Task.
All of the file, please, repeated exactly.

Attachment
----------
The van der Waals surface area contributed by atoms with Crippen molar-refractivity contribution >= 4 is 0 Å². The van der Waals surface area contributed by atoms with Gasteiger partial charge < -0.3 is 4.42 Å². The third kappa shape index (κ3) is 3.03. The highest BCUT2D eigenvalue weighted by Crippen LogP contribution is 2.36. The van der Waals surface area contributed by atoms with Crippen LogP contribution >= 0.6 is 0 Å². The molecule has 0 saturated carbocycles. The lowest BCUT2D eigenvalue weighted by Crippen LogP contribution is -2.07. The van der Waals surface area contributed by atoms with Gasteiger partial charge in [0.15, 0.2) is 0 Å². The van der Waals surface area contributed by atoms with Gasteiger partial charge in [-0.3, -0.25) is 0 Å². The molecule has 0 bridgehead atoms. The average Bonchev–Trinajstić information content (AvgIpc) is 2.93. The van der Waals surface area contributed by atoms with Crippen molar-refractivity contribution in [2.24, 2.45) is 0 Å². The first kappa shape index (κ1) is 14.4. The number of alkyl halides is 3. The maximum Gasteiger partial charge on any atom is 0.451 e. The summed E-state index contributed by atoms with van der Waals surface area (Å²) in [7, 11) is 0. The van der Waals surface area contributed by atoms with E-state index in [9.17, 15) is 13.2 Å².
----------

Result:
The van der Waals surface area contributed by atoms with Crippen molar-refractivity contribution >= 4 is 0 Å². The van der Waals surface area contributed by atoms with Gasteiger partial charge < -0.3 is 4.42 Å². The third kappa shape index (κ3) is 3.03. The highest BCUT2D eigenvalue weighted by Crippen LogP contribution is 2.36. The van der Waals surface area contributed by atoms with Crippen LogP contribution >= 0.6 is 0 Å². The molecule has 0 saturated carbocycles. The lowest BCUT2D eigenvalue weighted by Crippen LogP contribution is -2.07. The van der Waals surface area contributed by atoms with Gasteiger partial charge in [0.15, 0.2) is 0 Å². The van der Waals surface area contributed by atoms with Gasteiger partial charge in [-0.3, -0.25) is 0 Å². The molecule has 0 bridgehead atoms. The average Bonchev–Trinajstić information content (AvgIpc) is 2.93. The van der Waals surface area contributed by atoms with Crippen molar-refractivity contribution in [2.24, 2.45) is 0 Å². The first kappa shape index (κ1) is 14.4. The number of alkyl halides is 3. The maximum Gasteiger partial charge on any atom is 0.451 e. The summed E-state index contributed by atoms with van der Waals surface area (Å²) in [7, 11) is 0. The van der Waals surface area contributed by atoms with E-state index in [9.17, 15) is 13.2 Å².